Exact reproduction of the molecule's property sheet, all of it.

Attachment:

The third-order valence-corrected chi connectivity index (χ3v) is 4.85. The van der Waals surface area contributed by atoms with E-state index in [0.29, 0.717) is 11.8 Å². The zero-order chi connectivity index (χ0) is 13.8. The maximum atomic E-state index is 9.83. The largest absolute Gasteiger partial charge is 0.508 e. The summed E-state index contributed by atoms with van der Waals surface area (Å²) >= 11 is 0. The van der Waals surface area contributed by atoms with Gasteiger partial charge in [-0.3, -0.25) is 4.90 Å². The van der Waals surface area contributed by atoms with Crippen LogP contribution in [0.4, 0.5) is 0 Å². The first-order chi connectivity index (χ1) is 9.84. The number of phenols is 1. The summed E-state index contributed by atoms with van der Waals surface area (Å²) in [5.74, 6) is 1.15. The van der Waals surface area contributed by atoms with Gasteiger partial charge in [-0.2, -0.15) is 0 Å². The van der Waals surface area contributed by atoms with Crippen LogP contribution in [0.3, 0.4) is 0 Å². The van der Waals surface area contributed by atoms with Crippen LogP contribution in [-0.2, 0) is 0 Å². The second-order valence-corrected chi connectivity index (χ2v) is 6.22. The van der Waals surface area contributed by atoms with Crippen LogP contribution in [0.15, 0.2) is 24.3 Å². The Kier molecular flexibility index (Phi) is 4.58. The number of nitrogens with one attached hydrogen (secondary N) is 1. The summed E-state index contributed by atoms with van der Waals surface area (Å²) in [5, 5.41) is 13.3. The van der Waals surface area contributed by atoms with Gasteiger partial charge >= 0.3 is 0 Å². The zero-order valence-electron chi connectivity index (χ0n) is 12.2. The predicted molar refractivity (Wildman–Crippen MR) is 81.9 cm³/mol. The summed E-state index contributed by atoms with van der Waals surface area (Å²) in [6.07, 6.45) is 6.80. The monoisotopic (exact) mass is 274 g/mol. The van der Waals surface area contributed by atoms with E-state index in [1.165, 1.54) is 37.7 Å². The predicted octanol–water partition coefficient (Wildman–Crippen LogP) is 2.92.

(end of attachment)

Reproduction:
The third-order valence-corrected chi connectivity index (χ3v) is 4.85. The van der Waals surface area contributed by atoms with E-state index in [0.29, 0.717) is 11.8 Å². The zero-order chi connectivity index (χ0) is 13.8. The maximum atomic E-state index is 9.83. The largest absolute Gasteiger partial charge is 0.508 e. The summed E-state index contributed by atoms with van der Waals surface area (Å²) >= 11 is 0. The van der Waals surface area contributed by atoms with Gasteiger partial charge in [-0.3, -0.25) is 4.90 Å². The van der Waals surface area contributed by atoms with Crippen LogP contribution in [0.4, 0.5) is 0 Å². The first-order chi connectivity index (χ1) is 9.84. The number of phenols is 1. The summed E-state index contributed by atoms with van der Waals surface area (Å²) in [5.74, 6) is 1.15. The van der Waals surface area contributed by atoms with Gasteiger partial charge in [-0.2, -0.15) is 0 Å². The van der Waals surface area contributed by atoms with Crippen LogP contribution in [0.3, 0.4) is 0 Å². The van der Waals surface area contributed by atoms with Crippen LogP contribution in [-0.2, 0) is 0 Å². The second-order valence-corrected chi connectivity index (χ2v) is 6.22. The van der Waals surface area contributed by atoms with Crippen LogP contribution in [0.15, 0.2) is 24.3 Å². The Kier molecular flexibility index (Phi) is 4.58. The number of nitrogens with one attached hydrogen (secondary N) is 1. The summed E-state index contributed by atoms with van der Waals surface area (Å²) in [5, 5.41) is 13.3. The van der Waals surface area contributed by atoms with Gasteiger partial charge >= 0.3 is 0 Å². The zero-order valence-electron chi connectivity index (χ0n) is 12.2. The predicted molar refractivity (Wildman–Crippen MR) is 81.9 cm³/mol. The summed E-state index contributed by atoms with van der Waals surface area (Å²) in [6.07, 6.45) is 6.80. The monoisotopic (exact) mass is 274 g/mol. The van der Waals surface area contributed by atoms with E-state index in [1.165, 1.54) is 37.7 Å². The predicted octanol–water partition coefficient (Wildman–Crippen LogP) is 2.92.